That’s the West for you. Now what’s going on back East?

After exploding into the season with seven wins in seven games, Sporting Kansas City have eased off the gas pedal and gone 1-3-1 in their last five. They sit third in the East behind DC United, but they are still easily one of the biggest threats that the conference has to offer. Expectations are high, and not undeservedly. But SKC are not singularly impressive. The New York Red Bulls went on a five game winning streak before drawing with Chivas USA and they currently top the Eastern Conference; the question mark for New York continues to be whether they can piece together all of the parts to make a complete whole, but so far, they have affirmed that they belong at the top. Expectations started out high, and they’ll stay that way, at least for the time being.

In second place, DC United have gotten off to an extremely solid start. Recent seasons have not been ones to remember for DCU, but Coach Ben Olsen has added important depth to the squad and that depth has turned up time and again. It is worth noting that United have played more games than any other side so far (14), but they are setting a goal for the rest of the East to catch up to. In the months leading up to the season, opinions surrounding DCU were unsure -- could the team get back to winning ways or would this be another disappointing run? -- but the Black and Red have demonstrated that they are worthy of their place in the standings.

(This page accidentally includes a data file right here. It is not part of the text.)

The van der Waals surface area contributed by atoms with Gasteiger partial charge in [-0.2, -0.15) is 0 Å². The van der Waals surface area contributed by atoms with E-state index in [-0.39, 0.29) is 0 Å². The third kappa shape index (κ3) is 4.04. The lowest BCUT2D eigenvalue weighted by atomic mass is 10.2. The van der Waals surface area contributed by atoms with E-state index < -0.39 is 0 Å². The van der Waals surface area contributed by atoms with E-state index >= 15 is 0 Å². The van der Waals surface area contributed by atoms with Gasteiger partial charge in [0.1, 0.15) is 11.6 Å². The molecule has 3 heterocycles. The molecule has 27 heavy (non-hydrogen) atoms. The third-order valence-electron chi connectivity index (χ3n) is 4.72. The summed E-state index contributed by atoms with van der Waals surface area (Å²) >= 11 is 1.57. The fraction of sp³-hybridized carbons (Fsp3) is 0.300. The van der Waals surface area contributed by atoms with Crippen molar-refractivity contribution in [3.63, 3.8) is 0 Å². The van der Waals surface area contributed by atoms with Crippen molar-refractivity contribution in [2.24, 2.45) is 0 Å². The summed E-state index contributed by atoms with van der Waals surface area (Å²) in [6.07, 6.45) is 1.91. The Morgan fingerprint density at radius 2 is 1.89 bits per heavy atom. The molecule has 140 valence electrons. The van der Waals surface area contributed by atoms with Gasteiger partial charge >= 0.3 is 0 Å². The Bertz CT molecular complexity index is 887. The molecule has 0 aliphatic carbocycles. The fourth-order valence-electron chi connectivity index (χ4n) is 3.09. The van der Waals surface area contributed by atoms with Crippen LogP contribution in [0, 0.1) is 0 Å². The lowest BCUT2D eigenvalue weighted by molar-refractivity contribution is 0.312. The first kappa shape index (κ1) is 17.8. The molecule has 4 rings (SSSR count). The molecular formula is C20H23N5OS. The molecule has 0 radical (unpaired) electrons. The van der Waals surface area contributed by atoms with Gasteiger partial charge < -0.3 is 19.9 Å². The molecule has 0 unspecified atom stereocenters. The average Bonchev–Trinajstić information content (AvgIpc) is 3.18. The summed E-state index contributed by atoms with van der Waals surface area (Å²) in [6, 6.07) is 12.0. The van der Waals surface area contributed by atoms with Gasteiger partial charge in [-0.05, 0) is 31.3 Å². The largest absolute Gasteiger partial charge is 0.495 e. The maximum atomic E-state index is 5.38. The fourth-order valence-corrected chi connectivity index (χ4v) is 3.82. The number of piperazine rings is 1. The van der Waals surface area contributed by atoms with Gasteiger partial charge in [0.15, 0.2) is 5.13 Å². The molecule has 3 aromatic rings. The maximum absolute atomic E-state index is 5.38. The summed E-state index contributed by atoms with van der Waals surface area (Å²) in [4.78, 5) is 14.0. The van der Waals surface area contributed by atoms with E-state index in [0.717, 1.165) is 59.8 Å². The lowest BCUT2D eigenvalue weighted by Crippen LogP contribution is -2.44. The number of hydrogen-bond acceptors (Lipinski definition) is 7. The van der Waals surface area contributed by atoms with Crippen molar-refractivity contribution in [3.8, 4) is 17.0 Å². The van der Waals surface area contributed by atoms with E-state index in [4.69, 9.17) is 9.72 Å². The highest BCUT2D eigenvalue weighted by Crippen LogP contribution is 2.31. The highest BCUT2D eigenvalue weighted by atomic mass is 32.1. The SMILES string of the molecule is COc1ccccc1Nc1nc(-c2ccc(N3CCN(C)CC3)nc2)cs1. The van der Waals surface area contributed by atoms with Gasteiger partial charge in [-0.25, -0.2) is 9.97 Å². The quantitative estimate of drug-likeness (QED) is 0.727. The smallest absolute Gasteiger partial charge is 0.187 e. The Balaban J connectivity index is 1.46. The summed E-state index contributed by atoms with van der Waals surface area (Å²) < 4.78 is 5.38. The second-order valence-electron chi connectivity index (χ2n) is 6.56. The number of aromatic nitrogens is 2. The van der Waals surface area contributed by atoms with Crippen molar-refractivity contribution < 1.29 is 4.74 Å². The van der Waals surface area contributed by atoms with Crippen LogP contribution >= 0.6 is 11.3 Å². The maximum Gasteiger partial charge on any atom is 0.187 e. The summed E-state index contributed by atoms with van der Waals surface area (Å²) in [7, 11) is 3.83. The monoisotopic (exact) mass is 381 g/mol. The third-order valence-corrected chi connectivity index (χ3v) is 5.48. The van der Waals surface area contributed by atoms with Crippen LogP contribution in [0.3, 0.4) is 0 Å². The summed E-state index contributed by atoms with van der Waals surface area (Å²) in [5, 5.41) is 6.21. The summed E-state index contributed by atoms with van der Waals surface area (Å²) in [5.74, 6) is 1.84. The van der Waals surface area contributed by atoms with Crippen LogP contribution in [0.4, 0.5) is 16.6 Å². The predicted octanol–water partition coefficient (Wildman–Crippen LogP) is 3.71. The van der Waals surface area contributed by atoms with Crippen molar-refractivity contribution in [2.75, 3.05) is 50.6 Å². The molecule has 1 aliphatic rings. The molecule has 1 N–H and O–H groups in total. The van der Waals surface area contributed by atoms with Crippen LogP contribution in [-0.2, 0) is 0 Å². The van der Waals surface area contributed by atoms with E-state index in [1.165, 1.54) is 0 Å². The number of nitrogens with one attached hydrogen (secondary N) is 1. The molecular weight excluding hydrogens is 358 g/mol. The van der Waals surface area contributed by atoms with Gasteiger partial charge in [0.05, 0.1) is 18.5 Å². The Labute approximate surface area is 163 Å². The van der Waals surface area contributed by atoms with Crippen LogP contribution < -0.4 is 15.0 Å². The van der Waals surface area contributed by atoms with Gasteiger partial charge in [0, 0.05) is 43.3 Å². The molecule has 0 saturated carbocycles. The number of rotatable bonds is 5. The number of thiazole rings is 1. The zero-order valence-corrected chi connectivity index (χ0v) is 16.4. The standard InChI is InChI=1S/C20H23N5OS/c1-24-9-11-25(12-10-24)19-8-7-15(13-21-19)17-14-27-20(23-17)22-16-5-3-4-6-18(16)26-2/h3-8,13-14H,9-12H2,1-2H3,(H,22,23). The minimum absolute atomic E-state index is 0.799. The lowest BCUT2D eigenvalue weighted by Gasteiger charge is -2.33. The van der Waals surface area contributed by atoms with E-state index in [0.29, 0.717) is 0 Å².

The league? Well, it’s not looking as one-sided as we expected. The East is pulling its weight.

The Eastern Conference is not without its disappointments, of course. The Philadelphia Union seem to be running themselves into messes all over the place. They recently traded away their captain Danny Califf to Chivas USA, and just as in LA, questions abound. The Union are very much in transition right now, and it’s showing. The Houston Dynamo have been a bit underwhelming in terms of the standings -- many expected, and probably still expect, them to hover around near the top -- but given that they started the season on an extended road trip, it’s hard to really judge them.


And then? Then there’s Toronto FC. Boy, oh boy. They weren’t exactly expected to turn up and take the league by storm, but were they expected to do just this poorly? Nine games played, and zero points to show for it. Strangely enough, in conjunction with this unfortunate start, Toronto made a run into the CONCACAF Champions League semifinals (though they fell 6-2 to Santos Laguna in the second leg) and just won the Canadian title, which means they’ll play in the Champions League again next year. Seeing Toronto at the bottom of the table isn’t necessarily unexpected, but watching them get there in this fashion has been painful. To all you LA Galaxy fans -- know that things could be worse. And to all you Toronto FC fans -- I think everyone hopes your team picks themselves up soon.

At this point in the season, I wouldn’t feel comfortable expecting anything -- except the unexpected. MLS, you really are the league of parity.

Have your expectations proven accurate so far? What’s most surprised you? I didn’t get to every team in the league -- talk to me about yours!